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Ouch, here comes Shawn Bevenour’s bowling ball

Monday, Mar. 17 | By Peter Brewington
Shawn Bevenour of Bealeton has rolled a 300 game 17 times, including back-to-back.--Photo By Doug Stroud
In the heyday of the Fauquier Times-Democrat in the 1990s when the sports page was 16 pages deep, the paper used to run a bowling column called "Total Pins," written by Doug Saunders.

It ran for some 20 years, and chronicled the exploits of league bowlers at now-defunct Warrenton Lanes. Later Pam Glascock picked up the column and called it “Pam on Pins.”

They’d certainly be gushing about Shawn Bevenour these days.

Bevenour, who lives in Bealeton, once averaged 246 in league play. He has 17 career 300 games (or 12 straight strikes), and even rolled 300 twice in a row. He has had an 800 series (or 266 average) 12 times.

“Yes, I am in my prime,” says Bevenour, a left-hander like the legendary Earl Anthony, arguably the greatest bowler ever.

Just like a golfer who dreams of making it to the PGA Tour, Bevenour is gifted, dedicated and experienced enough to harbor dreams of being a pro bowler on the Professional Bowlers Association (PBA) tour.

He’s still looking for his big break, though.

Arguably the best bowler in Fauquier County is trapped — “pinned” in, so to speak, by a glass ceiling.

Bevenour, 36, who works as a mechanic at Bull Run Bowl America in Manassas, doesn’t have the financial resources to compete in regional tournaments, which would be his stepping stone to bigger tournaments.

“My dream overall of PBA TV is still there. I know a lot of guys in the same boat. What happens is the funds for lower tier bowlers like me is slim," he said. "A lot of guys are falling off and quitting because they can’t get to where they want to be. Guys can’t stick with it."

Bevenour says the opportunities to be sponsored by small or medium-sized businesses aren't common.

Living in the Marsh Run mobile park, this blue collar dad has mouths to feed. He has three kids and a stepdaughter to help support. Still, Bevenour keeps dreaming and bowling.

He competes in two weekly leagues — carrying averages of 227 at Bull Run Bowl America in Manasass and 236 at Woodbridge Bowl America — and bowls with his kids on weekends. He also gets together with friends on Sunday night for an intense practice.

Bevenour began bowling when he was 12, he said, and became enamored with the sport. “From the get-go I wanted to do it all the time. I haven’t lost my passion in 24 years,” he says.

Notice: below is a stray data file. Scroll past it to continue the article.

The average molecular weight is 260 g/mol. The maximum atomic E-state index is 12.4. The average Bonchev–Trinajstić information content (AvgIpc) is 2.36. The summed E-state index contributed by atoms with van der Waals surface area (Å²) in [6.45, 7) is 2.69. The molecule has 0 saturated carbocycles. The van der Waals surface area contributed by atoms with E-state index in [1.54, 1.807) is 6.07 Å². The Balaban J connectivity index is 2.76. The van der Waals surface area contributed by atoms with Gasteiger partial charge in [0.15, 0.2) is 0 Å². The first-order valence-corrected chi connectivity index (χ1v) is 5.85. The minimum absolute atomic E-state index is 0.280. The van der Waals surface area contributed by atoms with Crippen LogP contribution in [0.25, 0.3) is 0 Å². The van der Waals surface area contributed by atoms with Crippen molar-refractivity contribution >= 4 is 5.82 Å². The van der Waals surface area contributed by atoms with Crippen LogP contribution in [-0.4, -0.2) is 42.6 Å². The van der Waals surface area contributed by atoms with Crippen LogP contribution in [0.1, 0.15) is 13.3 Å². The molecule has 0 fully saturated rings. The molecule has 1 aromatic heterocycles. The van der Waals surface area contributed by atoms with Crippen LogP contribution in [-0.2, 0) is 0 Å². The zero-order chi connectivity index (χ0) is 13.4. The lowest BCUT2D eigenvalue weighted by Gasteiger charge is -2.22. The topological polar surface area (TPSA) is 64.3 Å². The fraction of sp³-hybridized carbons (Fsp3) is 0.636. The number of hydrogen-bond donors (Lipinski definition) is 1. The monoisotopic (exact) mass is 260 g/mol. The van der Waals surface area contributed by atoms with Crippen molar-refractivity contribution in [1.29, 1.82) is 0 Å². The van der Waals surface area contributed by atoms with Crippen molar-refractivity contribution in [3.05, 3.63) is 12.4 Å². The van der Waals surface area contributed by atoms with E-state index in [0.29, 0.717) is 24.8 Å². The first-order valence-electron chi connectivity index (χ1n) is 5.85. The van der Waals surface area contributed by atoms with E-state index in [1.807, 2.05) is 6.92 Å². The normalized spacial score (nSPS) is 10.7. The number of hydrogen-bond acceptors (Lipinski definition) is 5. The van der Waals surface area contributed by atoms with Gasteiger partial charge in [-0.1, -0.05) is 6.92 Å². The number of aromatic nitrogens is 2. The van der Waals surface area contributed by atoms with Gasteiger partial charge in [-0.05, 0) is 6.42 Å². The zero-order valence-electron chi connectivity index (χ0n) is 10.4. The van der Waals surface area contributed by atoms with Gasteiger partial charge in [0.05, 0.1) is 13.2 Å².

As a young teenager he walked an hour to the bowling alley in Dale City lugging his 12-pound ball in a bag with him. “Those were the days when there were no rollers,” said Bevenour, describing the airline-style carry-on bags with wheels most serious bowlers now use to lug up to six balls to the lanes.

Bevenour attended Gar-Field High in Woodbridge, then moved to West Virginia, where he attended Fairmont High.

He works four days a week as a mechanic at the Bull Run Bowl America in Manassas, and coaches youth bowlers Saturday at Woodbridge Bowl America.

His day job is mostly a night job during peak commercial bowling hours. He stays out of sight in the back fixing and tinkering with the workhorse machines that keep Bowl America ticking.

“Each of those has about 4,000 parts, including nuts and bolts,” he says. “Many were made in the 1950s and 60s.”

He’ll often pick up dead wood on the lanes, help people keyboard their names into the computer scoring system and work customer service.

“I enjoy it. I’ve been off and on as a mechanic since 1998. I enjoy watching people bowl, the expressions on their faces when kids get strike. I enjoy it all the way around,” he said.


Bevenour could probably teach a college course in bowling, considering how well he understands the science and mechanics.

He uses a four-step approach to accurately and powerfully direct his ball into the pocket from a number of different angles. He can employ a curve or hook. "The curve is more half moon shape. The hook is like an L-shape. The hook is sharper," says Bevenour.